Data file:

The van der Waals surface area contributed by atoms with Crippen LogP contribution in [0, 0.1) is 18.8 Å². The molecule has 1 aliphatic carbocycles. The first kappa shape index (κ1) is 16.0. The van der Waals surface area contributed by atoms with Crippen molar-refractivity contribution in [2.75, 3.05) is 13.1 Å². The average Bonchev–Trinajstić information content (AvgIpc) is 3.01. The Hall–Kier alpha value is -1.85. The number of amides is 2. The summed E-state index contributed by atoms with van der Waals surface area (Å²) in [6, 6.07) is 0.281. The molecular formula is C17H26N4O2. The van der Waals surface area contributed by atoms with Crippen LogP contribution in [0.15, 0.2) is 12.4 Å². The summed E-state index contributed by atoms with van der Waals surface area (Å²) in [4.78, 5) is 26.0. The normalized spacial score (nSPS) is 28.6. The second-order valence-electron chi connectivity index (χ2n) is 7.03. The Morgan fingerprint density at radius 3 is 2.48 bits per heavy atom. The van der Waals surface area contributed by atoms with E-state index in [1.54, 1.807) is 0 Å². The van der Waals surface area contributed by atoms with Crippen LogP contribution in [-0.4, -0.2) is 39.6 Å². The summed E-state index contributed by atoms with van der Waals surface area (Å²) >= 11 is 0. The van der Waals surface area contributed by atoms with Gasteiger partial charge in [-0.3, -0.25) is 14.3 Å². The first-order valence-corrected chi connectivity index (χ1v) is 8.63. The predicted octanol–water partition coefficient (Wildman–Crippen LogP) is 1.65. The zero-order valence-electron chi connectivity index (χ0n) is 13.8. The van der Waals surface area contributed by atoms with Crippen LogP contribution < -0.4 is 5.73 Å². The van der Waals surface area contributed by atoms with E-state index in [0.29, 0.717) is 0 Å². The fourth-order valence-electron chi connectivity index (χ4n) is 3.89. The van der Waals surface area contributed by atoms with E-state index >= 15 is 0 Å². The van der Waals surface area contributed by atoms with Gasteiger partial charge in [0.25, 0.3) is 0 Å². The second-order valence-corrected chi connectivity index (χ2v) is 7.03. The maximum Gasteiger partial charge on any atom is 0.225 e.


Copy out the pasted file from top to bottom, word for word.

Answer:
The van der Waals surface area contributed by atoms with Crippen LogP contribution in [0, 0.1) is 18.8 Å². The molecule has 1 aliphatic carbocycles. The first kappa shape index (κ1) is 16.0. The van der Waals surface area contributed by atoms with Crippen molar-refractivity contribution in [2.75, 3.05) is 13.1 Å². The average Bonchev–Trinajstić information content (AvgIpc) is 3.01. The Hall–Kier alpha value is -1.85. The number of amides is 2. The summed E-state index contributed by atoms with van der Waals surface area (Å²) in [6, 6.07) is 0.281. The molecular formula is C17H26N4O2. The van der Waals surface area contributed by atoms with Crippen LogP contribution in [0.15, 0.2) is 12.4 Å². The summed E-state index contributed by atoms with van der Waals surface area (Å²) in [4.78, 5) is 26.0. The normalized spacial score (nSPS) is 28.6. The second-order valence-electron chi connectivity index (χ2n) is 7.03. The Morgan fingerprint density at radius 3 is 2.48 bits per heavy atom. The van der Waals surface area contributed by atoms with E-state index in [1.54, 1.807) is 0 Å². The van der Waals surface area contributed by atoms with Crippen LogP contribution in [-0.4, -0.2) is 39.6 Å². The summed E-state index contributed by atoms with van der Waals surface area (Å²) >= 11 is 0. The van der Waals surface area contributed by atoms with Gasteiger partial charge in [-0.3, -0.25) is 14.3 Å². The first-order valence-corrected chi connectivity index (χ1v) is 8.63. The predicted octanol–water partition coefficient (Wildman–Crippen LogP) is 1.65. The zero-order valence-electron chi connectivity index (χ0n) is 13.8. The van der Waals surface area contributed by atoms with Crippen LogP contribution < -0.4 is 5.73 Å². The van der Waals surface area contributed by atoms with E-state index in [0.29, 0.717) is 0 Å². The fourth-order valence-electron chi connectivity index (χ4n) is 3.89. The van der Waals surface area contributed by atoms with E-state index >= 15 is 0 Å². The van der Waals surface area contributed by atoms with Gasteiger partial charge in [0.25, 0.3) is 0 Å². The second-order valence-corrected chi connectivity index (χ2v) is 7.03. The maximum Gasteiger partial charge on any atom is 0.225 e.